Thursday, November 10, 2016
"We've got another one. Who can respond?"
New Year's Eve. Mardi Gras. Burning Man. These are all events that bring together plenty of people in a single area with vary intentions as to how best to celebrate what brought them there in the first place. The big difference between those events and Earth overlapping with Ektae as it does in Namesake #1 from BOOM! Studios is that only the latter involves Ektae magic. The issue is written by Steve Orlando, illustrated by Jakub Rebelka and lettered by Thomas Mauer.
Once every seven years, Earth overlaps with Ektae, a world where alchemy is not pseudo-science but the driving force of industry. For seven days, Ektae breaches our world, bringing dirty magic and ideas. Jordan Molossus was born of Earth and Ektae and abandoned by both, but when he receives two cast iron urns containing his estranged fathers' ashes, he'll leave everything behind to put his parents to rest before Ektae disappears for another seven years.
From the outset, it's very clear that Orlando is writing something pretty unique and strange at the same time. Ektae is a world that Earth acknowledges and readily contends with, making it something of a burden on the planet--even if Ektae's inhabitants are having a lot of fun. And Jordan is a peculiar protagonist in that he's part of both worlds and Orlando uses that to his advantage in terms of giving the book a broader sense of continuity. A good chunk of the issue is spent crashing through some of Jordan's past is pertains to his present and building him up to be something of a wild character. Orlando parlays that freedom into something more dangerous by the end as Jordan proves he's got plenty of experience to fight his way through tough situations.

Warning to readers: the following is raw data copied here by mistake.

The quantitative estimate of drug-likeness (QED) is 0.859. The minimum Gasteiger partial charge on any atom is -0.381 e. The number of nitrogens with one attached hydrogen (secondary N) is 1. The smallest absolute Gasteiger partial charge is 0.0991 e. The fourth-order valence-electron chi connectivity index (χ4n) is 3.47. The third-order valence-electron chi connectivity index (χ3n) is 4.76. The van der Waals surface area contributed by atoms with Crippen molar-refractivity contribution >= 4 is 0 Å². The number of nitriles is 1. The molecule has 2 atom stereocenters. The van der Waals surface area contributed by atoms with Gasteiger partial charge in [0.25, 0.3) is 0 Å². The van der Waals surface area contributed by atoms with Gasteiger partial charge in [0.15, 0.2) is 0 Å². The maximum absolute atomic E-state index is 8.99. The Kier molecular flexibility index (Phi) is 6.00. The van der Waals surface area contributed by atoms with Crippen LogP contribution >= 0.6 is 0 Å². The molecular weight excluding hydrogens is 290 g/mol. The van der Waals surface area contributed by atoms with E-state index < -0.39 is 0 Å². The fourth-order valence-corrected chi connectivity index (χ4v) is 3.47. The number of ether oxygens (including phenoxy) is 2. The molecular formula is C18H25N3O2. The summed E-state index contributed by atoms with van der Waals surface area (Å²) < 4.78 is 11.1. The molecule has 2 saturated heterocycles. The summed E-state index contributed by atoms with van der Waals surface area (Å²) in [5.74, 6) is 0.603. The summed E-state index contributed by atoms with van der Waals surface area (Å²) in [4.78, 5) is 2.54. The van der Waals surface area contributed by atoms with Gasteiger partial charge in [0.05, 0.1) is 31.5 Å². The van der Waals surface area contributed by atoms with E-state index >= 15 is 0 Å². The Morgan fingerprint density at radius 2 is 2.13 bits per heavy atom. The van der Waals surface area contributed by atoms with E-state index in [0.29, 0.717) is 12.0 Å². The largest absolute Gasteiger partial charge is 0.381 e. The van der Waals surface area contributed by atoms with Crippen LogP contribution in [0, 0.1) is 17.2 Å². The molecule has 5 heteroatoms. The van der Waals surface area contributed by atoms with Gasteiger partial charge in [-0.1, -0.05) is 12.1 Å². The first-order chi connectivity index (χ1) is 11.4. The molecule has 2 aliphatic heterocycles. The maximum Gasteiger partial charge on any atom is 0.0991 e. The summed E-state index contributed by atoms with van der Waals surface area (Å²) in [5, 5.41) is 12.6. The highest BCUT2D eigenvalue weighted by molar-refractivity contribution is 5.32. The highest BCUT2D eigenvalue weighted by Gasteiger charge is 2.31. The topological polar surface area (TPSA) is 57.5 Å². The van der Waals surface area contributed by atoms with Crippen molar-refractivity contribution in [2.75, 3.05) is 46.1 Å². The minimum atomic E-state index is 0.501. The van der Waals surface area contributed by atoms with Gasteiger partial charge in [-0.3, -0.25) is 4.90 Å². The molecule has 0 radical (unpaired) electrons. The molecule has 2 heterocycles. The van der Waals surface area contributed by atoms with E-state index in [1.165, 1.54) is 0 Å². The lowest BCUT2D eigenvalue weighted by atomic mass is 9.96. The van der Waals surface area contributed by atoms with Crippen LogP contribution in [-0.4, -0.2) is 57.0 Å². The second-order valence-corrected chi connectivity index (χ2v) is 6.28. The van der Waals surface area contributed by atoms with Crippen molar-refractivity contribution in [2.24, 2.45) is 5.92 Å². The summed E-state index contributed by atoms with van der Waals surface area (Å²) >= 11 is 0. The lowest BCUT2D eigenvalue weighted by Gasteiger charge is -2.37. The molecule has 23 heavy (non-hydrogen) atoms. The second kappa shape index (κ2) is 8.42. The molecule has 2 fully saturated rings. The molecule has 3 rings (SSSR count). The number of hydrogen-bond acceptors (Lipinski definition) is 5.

Rebelka illustrates the characters with establishing character shots. There are many panels where Rebelka will have a character essentially staring right at the reader as if they're addressing them and it helps draw the reader a bit more into the event where Ektae breaches Earth. While the characters get plenty of attention, the settings and backgrounds are left a little vaguer; it's enough to set the scene though. A couple of pages at the beginning though are pretty clever, in that Rebelka blankets the panels with icons of hedonism to reinforce the insanity that is the Ektae intrusion. The colors are bright and vivid, drawing upon neons to further the narrative that the part is pretty crazy.
Namesake #1 is aiming for a lot. Jordan is someone familiar with both Earth and Ektae, but he's embarking on a quest to get even more familiar with his lost family history. Orlando's narrative is a little erratic at times because he's cramming a lot into the first issue, but eventually it settles down and looks to be headed in the right direction. Rebelka's artwork is a great example of a world dealing with a sudden rush of chaos. Namesake #1 has a lot of potential and seems content to explore that potential through the eyes of a complicated--yet unknown--lead character.
Namesake #1 is in stores now.